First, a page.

Why did communism develop in an unindustrialized Russia? What human rights were violated under Joseph Stalin? And, how did the Soviet Union become industrialized? These are the writing prompts your class will work to answer with complete sentences and supporting evidence.
A review of a full unit on energy and matter, this slide show starts with basic definitions of states of matter and their mass. It then develops the ideas of the forces that that matter can exert. Details about bonding within matter and the resulting stability are given. Learners will also see some lists of terminology and the differences between physical and chemical changes, and example changes such as burning or shattering on an atomic level. No specific chemicals are shown.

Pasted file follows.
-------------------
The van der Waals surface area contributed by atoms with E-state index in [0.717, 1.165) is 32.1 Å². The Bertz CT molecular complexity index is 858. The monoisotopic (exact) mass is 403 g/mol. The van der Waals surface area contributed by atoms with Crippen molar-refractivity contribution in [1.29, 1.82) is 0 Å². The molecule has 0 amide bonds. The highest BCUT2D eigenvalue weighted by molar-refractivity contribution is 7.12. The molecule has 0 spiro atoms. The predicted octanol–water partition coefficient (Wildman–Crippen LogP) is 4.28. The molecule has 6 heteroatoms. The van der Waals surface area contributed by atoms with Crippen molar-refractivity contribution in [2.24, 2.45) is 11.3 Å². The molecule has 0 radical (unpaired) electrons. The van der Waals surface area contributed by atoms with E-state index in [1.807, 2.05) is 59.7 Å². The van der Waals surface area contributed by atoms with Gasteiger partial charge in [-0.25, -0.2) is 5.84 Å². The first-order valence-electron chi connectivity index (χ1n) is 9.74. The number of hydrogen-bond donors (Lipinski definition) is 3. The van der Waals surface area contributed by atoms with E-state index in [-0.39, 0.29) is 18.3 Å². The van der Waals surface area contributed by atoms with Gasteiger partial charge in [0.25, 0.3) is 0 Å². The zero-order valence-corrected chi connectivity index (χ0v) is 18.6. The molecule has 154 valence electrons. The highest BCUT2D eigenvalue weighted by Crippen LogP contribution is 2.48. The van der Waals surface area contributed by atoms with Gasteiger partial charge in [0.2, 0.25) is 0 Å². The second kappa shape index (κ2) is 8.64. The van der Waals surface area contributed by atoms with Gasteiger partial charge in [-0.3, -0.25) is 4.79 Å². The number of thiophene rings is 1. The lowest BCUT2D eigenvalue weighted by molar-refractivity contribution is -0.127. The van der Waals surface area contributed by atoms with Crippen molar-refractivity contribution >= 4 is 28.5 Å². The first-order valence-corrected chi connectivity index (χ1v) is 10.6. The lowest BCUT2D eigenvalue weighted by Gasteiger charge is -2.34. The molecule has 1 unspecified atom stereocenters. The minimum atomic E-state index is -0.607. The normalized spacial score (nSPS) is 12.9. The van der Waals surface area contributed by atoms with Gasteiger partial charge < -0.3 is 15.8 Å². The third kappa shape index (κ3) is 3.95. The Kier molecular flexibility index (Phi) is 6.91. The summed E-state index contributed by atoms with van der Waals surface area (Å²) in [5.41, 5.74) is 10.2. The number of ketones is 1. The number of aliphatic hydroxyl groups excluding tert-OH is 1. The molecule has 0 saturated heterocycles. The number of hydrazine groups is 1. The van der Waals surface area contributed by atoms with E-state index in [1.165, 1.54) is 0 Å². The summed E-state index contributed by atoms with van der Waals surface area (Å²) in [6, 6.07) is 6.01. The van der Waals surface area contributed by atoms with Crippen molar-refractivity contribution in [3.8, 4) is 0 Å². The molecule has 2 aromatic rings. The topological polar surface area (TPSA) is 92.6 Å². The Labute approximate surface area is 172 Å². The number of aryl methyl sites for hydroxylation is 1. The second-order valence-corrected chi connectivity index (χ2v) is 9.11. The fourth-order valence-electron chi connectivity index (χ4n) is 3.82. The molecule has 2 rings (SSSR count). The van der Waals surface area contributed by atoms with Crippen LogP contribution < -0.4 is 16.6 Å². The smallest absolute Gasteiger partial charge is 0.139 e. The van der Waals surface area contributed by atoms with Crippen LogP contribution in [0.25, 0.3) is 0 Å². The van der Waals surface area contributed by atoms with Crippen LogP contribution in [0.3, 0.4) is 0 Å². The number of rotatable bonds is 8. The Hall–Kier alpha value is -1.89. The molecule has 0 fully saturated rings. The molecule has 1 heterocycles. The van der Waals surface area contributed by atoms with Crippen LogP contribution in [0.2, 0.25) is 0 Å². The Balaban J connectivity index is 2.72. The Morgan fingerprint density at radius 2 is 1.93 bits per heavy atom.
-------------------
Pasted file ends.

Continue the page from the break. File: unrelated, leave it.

What happened on March 13, 1868? What happened on March 21, 1965? Eager readers fill in the missing historical event occurring on one day in March from 1862 - 1995. There are 31 events each occurring on a different day in March. This is a fun way to warm up your kids for a day of social studies.
What better way to review the development of American government, than with a game? Play a Millionaire-style game to review topics like, the Bill of Rights, the branches of government, the Articles of Confederation, and federalism. Fifteen fun questions and answers await!
A great way to prepare learners for that annual state exam is with a review session. You can use all or only some of these questions to quiz kids on various aspects of colonial America, the Columbian Exchange, and the Revolutionary War. There are 51 questions total, some with answers and some without.